September 1962 – Debut Ford Cortina Mark I model was launched. Originally, the model was supposed to be Ford Consul 325. The name was changed in the favor of inspirational Italian ski resort Cortina d’Ampezzo. Ford Cortina Mark I was designed to become an inexpensive family car to run in Britain.
February 1963 – Due to the joint work of Ford and Lotus, Lotus Cortina with high-powered, twin-cam version of the Ford engine, suspension tweaks and steering modifications, as well as the use of aluminum body panels to save weight appeared. The car was developed with the aim to bring Ford company success in the highly competitive Group 2 Touring Car series.
1964 – Ford Cortina GT with Australian race car driver Ian “Pete” Geoghegan behind the wheel won the Australian Touring Car Championship. The same year, Jim Clark behind the wheel of Cortina Lotus won the British Saloon Car Championship.
1966 – A new version of the Cortina, the Mark II model was released. The car with more interior space and some other improvements was released with the slogan “New Cortina is more Cortina”. The next year, the Mark II became the most popular car in Britain.
1967 – The first Lotus Cortina Mark II model was released. In comparison to Lotus Cortina Mark I, the Mark II model was made exactly at Dagenham, alongside the other Cortinas.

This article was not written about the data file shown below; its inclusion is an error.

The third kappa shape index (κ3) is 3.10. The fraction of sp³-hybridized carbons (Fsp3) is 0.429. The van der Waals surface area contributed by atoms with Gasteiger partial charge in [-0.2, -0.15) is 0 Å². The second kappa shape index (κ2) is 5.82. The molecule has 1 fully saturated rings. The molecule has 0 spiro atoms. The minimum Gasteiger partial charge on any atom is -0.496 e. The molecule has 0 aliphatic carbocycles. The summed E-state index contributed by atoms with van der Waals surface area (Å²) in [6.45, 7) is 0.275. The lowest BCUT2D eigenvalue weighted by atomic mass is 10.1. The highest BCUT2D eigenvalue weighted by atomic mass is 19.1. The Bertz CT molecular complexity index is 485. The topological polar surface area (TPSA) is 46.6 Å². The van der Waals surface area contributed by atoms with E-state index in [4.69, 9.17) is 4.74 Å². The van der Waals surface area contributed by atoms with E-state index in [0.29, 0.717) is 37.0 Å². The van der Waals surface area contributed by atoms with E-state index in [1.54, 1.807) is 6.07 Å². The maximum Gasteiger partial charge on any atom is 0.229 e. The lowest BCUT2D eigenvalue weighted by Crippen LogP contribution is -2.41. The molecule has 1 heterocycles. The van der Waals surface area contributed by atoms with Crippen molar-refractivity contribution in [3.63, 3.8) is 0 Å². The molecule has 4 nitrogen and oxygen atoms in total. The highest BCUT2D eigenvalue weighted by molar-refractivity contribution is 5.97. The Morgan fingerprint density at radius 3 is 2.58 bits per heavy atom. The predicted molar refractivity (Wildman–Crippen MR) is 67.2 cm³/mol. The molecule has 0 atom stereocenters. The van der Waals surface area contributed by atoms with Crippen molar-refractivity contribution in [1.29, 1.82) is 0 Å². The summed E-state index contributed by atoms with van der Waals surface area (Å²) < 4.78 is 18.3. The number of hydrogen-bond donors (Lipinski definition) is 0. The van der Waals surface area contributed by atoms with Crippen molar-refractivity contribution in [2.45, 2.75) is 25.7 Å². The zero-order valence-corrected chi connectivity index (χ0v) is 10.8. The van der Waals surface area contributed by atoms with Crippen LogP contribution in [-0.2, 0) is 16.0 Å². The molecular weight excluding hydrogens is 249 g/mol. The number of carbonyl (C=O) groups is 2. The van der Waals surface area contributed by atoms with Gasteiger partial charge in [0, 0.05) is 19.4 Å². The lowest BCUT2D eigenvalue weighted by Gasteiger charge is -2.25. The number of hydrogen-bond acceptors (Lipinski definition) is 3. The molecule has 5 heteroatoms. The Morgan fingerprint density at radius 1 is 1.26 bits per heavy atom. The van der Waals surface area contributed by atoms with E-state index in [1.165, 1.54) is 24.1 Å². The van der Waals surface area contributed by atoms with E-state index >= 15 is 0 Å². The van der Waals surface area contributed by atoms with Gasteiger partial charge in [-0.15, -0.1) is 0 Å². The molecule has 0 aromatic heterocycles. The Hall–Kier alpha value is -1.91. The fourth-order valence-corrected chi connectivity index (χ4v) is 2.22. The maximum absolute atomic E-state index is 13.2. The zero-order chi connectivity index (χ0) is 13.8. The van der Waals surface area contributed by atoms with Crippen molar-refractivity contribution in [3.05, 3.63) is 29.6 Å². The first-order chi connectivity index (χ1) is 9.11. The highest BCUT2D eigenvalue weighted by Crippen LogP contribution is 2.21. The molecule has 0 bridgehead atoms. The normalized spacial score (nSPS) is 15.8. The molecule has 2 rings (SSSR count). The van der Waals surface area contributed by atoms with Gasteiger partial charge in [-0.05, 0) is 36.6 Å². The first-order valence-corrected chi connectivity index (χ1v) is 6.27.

1970 – The biggest selling car in Britain, Ford Cortina Mark III was revealed. With the course of time, even nearly 50 years after its first release, the Mark III became one of the rarest and desired models ever produced by Ford of Britain.
1976 – Ford Cortina Mark IV with a renewed body and some other improvements was introduced. During the period between 1976 and 1979, the Mark IV was the most popular British car.
August 1979 – The Mark V, officially known as “Cortina 80”, the final model of the Ford Cortina, was announced. The model was produced until 1982.
July 22, 1982 – The very last Cortina, a silver Crusader, rolled off the Dagenham production line. Nevertheless, there were a few Cortinas left to be produced in 1987.
The one final unregistered Cortina GL left a Derbyshire dealership in 2005. To this day, it still remains in existence. The last Cortina built now belongs to the Ford Heritage Centre in Dagenham, Essex, a place situated not far from the factory it was produced.
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